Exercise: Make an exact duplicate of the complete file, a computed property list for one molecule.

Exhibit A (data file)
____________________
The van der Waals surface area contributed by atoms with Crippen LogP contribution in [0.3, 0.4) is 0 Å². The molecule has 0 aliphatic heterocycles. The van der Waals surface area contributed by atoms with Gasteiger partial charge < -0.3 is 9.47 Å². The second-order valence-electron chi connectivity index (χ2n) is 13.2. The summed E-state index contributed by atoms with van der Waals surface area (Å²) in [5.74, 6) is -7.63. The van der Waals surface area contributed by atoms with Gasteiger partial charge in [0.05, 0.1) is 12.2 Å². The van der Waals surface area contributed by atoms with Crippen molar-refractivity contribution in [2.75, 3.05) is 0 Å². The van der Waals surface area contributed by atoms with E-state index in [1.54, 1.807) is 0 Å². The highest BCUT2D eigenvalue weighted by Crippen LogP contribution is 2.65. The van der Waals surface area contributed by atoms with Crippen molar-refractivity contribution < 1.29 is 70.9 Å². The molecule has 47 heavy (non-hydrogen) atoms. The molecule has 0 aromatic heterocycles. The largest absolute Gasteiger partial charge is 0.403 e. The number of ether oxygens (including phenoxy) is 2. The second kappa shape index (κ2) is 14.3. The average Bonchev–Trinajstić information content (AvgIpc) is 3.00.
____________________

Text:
The van der Waals surface area contributed by atoms with Crippen LogP contribution in [0.3, 0.4) is 0 Å². The molecule has 0 aliphatic heterocycles. The van der Waals surface area contributed by atoms with Gasteiger partial charge < -0.3 is 9.47 Å². The second-order valence-electron chi connectivity index (χ2n) is 13.2. The summed E-state index contributed by atoms with van der Waals surface area (Å²) in [5.74, 6) is -7.63. The van der Waals surface area contributed by atoms with Gasteiger partial charge in [0.05, 0.1) is 12.2 Å². The van der Waals surface area contributed by atoms with Crippen molar-refractivity contribution in [2.75, 3.05) is 0 Å². The van der Waals surface area contributed by atoms with E-state index in [1.54, 1.807) is 0 Å². The highest BCUT2D eigenvalue weighted by Crippen LogP contribution is 2.65. The van der Waals surface area contributed by atoms with Crippen molar-refractivity contribution < 1.29 is 70.9 Å². The molecule has 47 heavy (non-hydrogen) atoms. The molecule has 0 aromatic heterocycles. The largest absolute Gasteiger partial charge is 0.403 e. The number of ether oxygens (including phenoxy) is 2. The second kappa shape index (κ2) is 14.3. The average Bonchev–Trinajstić information content (AvgIpc) is 3.00.